About a month ago, a friend in South Africa showed us her results from dyeing fabric using ice. I had never heard of such a thing before, but was intrigued, especially when I discovered that snow would work as well. We have an abundance of that here in Yuzhno-Sakhalinsk, with more volunteering its services almost every day.
Sue thought that it looked like a great experiment as well, and so we set about to find all the necessary ingredients before she embarked on the long trip from Kuwait. I had some dye, and one small package of fixative, so she searched for more, and also looked for fabric to dye. As well as some cotton, she bought two different lengths of silk.
We used the instructions from http://www.instructables.com/id/Snow-Dyed-Fabric/ as the basis for our dyeing, Eagerly, we divided the fabrics into meter-long sections, and soaked it in synthrapol.
With all the holiday preparations, we didn’t get a chance to begin until December 26th. Instead of folding the fabric, we just bunched it up into tiny mountains, as we were looking for a mottled effect rather than a tie-dyed linear look.
When I got out my dyes, I realized that I had only two colours – a black, and three jars of Fuchsia Red. We were a bit disappointed, as Sue could have brought liquid dye from Kuwait, but knew that we could still see how everything worked.
I got some snow from the back porch where the drift still made it impossible to fully open the door. We heaped snow onto the fabric, and then sprinkled dye powder over the snow. It was difficult to get it even, so we did it through a fine tea strainer.
We set the tubs on a towel on the floor, and the wait began……. no idea what we would get. It was the 28th when we finally had a chance to check…. the snow was well melted by then, and we had drained the water from the bottom of the tubs so the fabric wasn’t just sitting in the dye.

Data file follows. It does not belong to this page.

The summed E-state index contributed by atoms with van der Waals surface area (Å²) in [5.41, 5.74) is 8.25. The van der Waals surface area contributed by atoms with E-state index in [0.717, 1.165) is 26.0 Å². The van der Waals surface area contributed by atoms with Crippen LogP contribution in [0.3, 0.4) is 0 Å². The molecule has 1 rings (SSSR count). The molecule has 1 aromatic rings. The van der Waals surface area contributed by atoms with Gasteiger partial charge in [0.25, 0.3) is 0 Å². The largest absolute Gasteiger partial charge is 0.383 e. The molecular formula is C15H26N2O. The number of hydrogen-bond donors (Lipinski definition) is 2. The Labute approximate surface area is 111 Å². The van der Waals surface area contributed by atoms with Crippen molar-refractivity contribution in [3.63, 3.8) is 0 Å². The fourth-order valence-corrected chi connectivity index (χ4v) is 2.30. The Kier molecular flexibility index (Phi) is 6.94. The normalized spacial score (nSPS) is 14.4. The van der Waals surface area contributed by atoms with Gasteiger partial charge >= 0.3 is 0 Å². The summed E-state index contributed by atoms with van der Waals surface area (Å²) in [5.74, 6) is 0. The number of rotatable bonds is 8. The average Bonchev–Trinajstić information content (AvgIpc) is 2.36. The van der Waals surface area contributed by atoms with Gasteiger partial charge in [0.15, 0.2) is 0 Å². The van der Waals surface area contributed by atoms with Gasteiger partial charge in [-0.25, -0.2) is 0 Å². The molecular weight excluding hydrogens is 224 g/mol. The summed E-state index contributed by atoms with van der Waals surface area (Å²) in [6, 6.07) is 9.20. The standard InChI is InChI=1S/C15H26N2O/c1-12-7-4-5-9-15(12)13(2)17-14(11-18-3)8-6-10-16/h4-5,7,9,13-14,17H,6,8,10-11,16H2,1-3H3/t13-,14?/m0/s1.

And found purples and blues, and a touch of green.We both had forgotten that black is not a pure dye, but made of many colours, and will break back into it’s components….. and what a wonderful thing it is.
We also discovered that the embroidery thread here was NOT cotton.
and couldn’t wait to try again with the remaining yardage.
On December 30, I took Snoopy for a quick walk before we got out the dyes. |The sky was just lightening for the impending sunrise, and the soft pinks and grays of the clouds in the East were beautiful. “Aha”, thought I. “We can dye this”. I unfortunately didn’t have my phone on me, and by the time we got home, the colours had disappeared. But our new combinations, “Sakhalin Sunrise” was growing in our imaginations.
It was afternoon before we got into the dyeing, as we also had fabric shopping to do, and the traffic is horrid here in the afternoons. This time, we used two larger bins, and the smaller one, and prepared to dye our silk pieces. I went to the front walkway for the snow…
and we scrunched and piled and spread dyes happily. We wanted to use less dye this time, as our previous results were quite bright, but were unsure of just how much dye to use, especially in our red and black tub.
The small container that we did our two pink pieces in had a crack near the bottom, so we placed it across the mixed tub, just in case it leaked. All had a covering of plastic wrap….. and we covered the whole thing with several old towels to try to slow the melting process.
January 1…….. the unveiling.A New Year….. and what would we discover? Well, in spite of carefully draining the containers of melted snow, the pink had leaded, just a tiny bit, into the black. A tragedy????? No t at all.
As we washed out the fabrics, we were astounded to see how differently the silk absorbed the dyes, and how differently the black behaved. We had stunning green and fuchsia silk, with dark blue bit………..
Now comes the task of using them in our quilting. To help with this, I have begun a class on Academy of Quilting’s website by Elizabeth Barton entitles “Dying to Design”. As well as tips on dyeing fabric, I’m hoping to get some good ideas on how to use these pieces and all the other beautiful ones I have collected over the years and done nothing with.
I’ll let you see how it turns out.